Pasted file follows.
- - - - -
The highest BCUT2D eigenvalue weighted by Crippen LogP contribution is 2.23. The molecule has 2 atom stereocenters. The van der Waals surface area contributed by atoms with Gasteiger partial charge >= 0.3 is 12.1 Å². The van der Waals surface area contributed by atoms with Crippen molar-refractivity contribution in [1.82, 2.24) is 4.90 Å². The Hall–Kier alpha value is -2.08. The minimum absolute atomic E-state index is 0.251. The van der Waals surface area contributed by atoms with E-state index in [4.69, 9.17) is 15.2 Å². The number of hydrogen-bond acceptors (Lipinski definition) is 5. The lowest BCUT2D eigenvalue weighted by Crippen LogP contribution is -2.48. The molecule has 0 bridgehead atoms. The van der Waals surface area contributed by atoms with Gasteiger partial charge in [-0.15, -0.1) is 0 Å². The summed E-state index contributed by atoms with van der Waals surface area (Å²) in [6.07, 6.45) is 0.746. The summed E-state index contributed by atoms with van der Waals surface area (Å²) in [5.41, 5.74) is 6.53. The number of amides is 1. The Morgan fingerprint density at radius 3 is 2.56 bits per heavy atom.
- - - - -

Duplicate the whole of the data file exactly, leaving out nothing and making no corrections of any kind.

The highest BCUT2D eigenvalue weighted by Crippen LogP contribution is 2.23. The molecule has 2 atom stereocenters. The van der Waals surface area contributed by atoms with Gasteiger partial charge >= 0.3 is 12.1 Å². The van der Waals surface area contributed by atoms with Crippen molar-refractivity contribution in [1.82, 2.24) is 4.90 Å². The Hall–Kier alpha value is -2.08. The minimum absolute atomic E-state index is 0.251. The van der Waals surface area contributed by atoms with E-state index in [4.69, 9.17) is 15.2 Å². The number of hydrogen-bond acceptors (Lipinski definition) is 5. The lowest BCUT2D eigenvalue weighted by Crippen LogP contribution is -2.48. The molecule has 0 bridgehead atoms. The van der Waals surface area contributed by atoms with Gasteiger partial charge in [-0.15, -0.1) is 0 Å². The summed E-state index contributed by atoms with van der Waals surface area (Å²) in [6.07, 6.45) is 0.746. The summed E-state index contributed by atoms with van der Waals surface area (Å²) in [5.41, 5.74) is 6.53. The number of amides is 1. The Morgan fingerprint density at radius 3 is 2.56 bits per heavy atom.